11–12 November 2016
Great to have the unique American outsider artist, Lonnie Holley back at OTO for a two night residency. Defiantly treading his own path for the past three decades and more, Holley draws on a joyously eclectic pool of influences to craft something captivatingly rare.
“Lonnie Holley sings of love and of babies burning and of children crying and of a modern world gone wrong. He's an African-American artist and musician born in Birmingham, Alabama who creates sculptures that incorporate trash and found objects and whose music shares the improvisatory, magpie sensibility of his visionary environments, with a folk art, real-people vibe that is somewhere between the Saturnian stylings of Sun Ra, the soul/folk sound of Terry Callier and the DIY hiphop of the Screwed Up Click.” – David Keenan, THE WIRE
Lonnie Holley was born on February 10, 1950 in Birmingham, Alabama. From the age of five, Holley worked various jobs: picking up trash at a drive-in movie theatre, washing dishes, and cooking. He lived in a whiskey house, on the state fairgrounds, and in several foster homes. His early life was chaotic and Holley was never afforded the pleasure of a real childhood.
Since 1979, Holley has devoted his life to the practice of improvisational creativity. His art and music, born out of struggle, hardship, but perhaps more importantly, out of furious curiosity and biological necessity, has manifested itself in drawing, painting, sculpture, photography, performance, and sound. Holley’s sculptures are constructed from found materials in the oldest tradition of African American sculpture. Objects, already imbued with cultural and artistic metaphor, are combined into narrative sculptures that commemorate places, people, and events.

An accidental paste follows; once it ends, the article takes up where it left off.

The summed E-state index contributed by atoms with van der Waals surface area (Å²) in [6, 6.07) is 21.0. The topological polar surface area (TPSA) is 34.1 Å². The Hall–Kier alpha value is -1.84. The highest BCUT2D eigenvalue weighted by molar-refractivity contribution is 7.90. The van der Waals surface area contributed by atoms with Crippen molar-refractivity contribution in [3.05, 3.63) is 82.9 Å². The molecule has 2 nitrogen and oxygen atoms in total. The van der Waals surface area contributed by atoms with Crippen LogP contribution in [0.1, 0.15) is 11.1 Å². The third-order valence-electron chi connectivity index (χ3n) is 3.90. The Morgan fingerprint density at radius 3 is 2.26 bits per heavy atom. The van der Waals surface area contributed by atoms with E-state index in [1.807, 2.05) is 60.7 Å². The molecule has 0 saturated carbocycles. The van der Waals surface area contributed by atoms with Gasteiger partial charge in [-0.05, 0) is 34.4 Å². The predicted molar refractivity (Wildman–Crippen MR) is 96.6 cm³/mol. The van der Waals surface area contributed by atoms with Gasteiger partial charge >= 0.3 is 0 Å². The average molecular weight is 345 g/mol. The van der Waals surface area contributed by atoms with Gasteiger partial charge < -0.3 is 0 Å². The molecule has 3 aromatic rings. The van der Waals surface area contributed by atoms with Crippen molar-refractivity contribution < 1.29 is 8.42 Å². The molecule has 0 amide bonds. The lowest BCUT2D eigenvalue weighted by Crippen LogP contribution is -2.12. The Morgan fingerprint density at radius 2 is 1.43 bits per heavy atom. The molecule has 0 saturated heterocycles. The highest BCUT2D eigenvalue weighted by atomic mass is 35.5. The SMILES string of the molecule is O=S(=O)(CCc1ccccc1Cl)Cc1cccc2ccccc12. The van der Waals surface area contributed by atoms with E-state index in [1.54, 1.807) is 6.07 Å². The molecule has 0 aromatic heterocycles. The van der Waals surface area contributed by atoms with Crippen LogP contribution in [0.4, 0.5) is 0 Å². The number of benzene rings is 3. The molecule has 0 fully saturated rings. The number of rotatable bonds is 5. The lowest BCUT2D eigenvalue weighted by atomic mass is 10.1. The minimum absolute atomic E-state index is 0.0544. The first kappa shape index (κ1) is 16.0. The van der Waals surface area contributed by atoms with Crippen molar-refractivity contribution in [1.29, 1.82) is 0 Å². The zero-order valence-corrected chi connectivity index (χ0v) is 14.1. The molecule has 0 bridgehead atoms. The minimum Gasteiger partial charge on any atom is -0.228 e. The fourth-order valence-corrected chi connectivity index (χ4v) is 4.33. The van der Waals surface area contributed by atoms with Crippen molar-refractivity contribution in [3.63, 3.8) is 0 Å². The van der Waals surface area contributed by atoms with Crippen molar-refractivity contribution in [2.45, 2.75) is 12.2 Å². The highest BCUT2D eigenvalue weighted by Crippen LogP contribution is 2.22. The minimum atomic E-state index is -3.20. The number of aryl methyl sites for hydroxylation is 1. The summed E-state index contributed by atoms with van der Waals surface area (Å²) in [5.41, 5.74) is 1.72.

Holley did not start making and performing music in a studio nor does his creative process mirror that of the typical musician. His music and lyrics are improvised on the spot and morph and evolve with every event, concert, and recording. In Holley’s original art environment, he would construct and deconstruct his visual works, repurposing their elements for new pieces. This often led to the transfer of individual narratives into the new work creating a cumulative composite image that has depth and purpose beyond its original singular meaning. The layers of sound in Holley’s music, likewise, are the result of decades of evolving experimentation. “Just Before Music” features Holley’s first studio recordings made in 2010 and 2011.